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After that initial mob, which tended to happen every day, we all settled in our spots with our knitting and began to learn from each other.   I was so overjoyed to be a part of that moment, that miracle.  If you’ve been reading this blog for awhile, you know that I have a fascination with the connection between women and textiles.  As I said, this is a common language.  For eons we have been coming together to help each other with our textile work.  Women have always gathered together with their handiwork to support each other and offer companionship and community.  Even if we speak different languages and our skin is a different color, working with fiber is a common denominator.

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My other concern, about not being accepted, also turned out to be unfounded.  Before the end of that first afternoon, I had become “sister” and “auntie” and I was so, so happy.

I’m crying again and dinner needs to come out of the oven.  I’ll be back on Wednesday.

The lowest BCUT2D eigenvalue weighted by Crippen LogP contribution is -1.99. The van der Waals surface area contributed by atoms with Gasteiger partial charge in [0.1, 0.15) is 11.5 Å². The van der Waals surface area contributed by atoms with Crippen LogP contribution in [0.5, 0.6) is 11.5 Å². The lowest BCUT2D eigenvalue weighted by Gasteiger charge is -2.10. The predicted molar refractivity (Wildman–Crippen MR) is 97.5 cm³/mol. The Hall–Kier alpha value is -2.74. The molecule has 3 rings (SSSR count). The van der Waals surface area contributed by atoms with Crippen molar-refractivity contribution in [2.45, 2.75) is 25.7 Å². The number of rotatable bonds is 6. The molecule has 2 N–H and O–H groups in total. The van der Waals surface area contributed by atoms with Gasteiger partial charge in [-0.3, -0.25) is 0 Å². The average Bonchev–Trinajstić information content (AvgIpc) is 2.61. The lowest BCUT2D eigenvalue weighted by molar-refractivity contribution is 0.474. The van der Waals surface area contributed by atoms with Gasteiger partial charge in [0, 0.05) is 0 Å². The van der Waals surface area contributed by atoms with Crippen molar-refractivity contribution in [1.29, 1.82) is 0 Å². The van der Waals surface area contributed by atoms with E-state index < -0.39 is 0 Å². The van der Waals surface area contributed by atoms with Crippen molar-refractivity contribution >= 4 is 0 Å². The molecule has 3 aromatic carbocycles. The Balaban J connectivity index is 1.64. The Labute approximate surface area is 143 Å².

Entering a Different World

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I ask your patience as I unfold this story of our journey.  I’m going to go slowly and while telling you the story about the project and the incredible women we met I’ll be working through some thoughts on my own responsibilities to this world and about my path.  I feel a lot of anxiety about writing this down; I’m afraid I won’t be able to express the profound effect this experience had on me.  I realize right now that I’m talking about me me me, but that is what happened; we went to Uganda to give, but received so much more than we ever could have imagined.  I get so emotional every time I start to think of it.  That’s good.  I want to continue to feel that emotion and be pushed into action.